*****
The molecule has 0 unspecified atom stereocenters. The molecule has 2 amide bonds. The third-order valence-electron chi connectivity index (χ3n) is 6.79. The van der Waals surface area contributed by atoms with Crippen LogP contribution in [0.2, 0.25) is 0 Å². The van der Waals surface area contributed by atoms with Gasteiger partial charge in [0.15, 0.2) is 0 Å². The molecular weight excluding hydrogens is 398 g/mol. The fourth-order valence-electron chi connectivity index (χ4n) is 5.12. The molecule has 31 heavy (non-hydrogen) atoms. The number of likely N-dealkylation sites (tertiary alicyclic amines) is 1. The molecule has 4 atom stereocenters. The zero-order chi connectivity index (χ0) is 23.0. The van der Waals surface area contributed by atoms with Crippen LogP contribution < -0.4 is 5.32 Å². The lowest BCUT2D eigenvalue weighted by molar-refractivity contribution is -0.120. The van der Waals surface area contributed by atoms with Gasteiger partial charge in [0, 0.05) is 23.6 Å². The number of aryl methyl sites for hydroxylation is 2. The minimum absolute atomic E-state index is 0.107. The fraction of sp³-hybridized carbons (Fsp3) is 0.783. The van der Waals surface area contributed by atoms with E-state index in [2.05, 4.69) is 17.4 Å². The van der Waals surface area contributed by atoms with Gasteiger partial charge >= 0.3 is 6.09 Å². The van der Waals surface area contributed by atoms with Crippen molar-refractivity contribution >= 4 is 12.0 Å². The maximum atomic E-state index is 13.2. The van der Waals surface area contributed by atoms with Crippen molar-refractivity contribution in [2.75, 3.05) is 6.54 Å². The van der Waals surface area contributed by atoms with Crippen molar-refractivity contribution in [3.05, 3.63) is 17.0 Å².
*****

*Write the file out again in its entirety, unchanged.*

The molecule has 0 unspecified atom stereocenters. The molecule has 2 amide bonds. The third-order valence-electron chi connectivity index (χ3n) is 6.79. The van der Waals surface area contributed by atoms with Crippen LogP contribution in [0.2, 0.25) is 0 Å². The van der Waals surface area contributed by atoms with Gasteiger partial charge in [0.15, 0.2) is 0 Å². The molecular weight excluding hydrogens is 398 g/mol. The fourth-order valence-electron chi connectivity index (χ4n) is 5.12. The molecule has 31 heavy (non-hydrogen) atoms. The number of likely N-dealkylation sites (tertiary alicyclic amines) is 1. The molecule has 4 atom stereocenters. The zero-order chi connectivity index (χ0) is 23.0. The van der Waals surface area contributed by atoms with Crippen LogP contribution < -0.4 is 5.32 Å². The lowest BCUT2D eigenvalue weighted by molar-refractivity contribution is -0.120. The van der Waals surface area contributed by atoms with Gasteiger partial charge in [0, 0.05) is 23.6 Å². The number of aryl methyl sites for hydroxylation is 2. The minimum absolute atomic E-state index is 0.107. The fraction of sp³-hybridized carbons (Fsp3) is 0.783. The van der Waals surface area contributed by atoms with E-state index in [2.05, 4.69) is 17.4 Å². The van der Waals surface area contributed by atoms with Gasteiger partial charge >= 0.3 is 6.09 Å². The van der Waals surface area contributed by atoms with Crippen molar-refractivity contribution >= 4 is 12.0 Å². The maximum atomic E-state index is 13.2. The van der Waals surface area contributed by atoms with Crippen molar-refractivity contribution in [2.75, 3.05) is 6.54 Å². The van der Waals surface area contributed by atoms with Crippen molar-refractivity contribution in [3.05, 3.63) is 17.0 Å².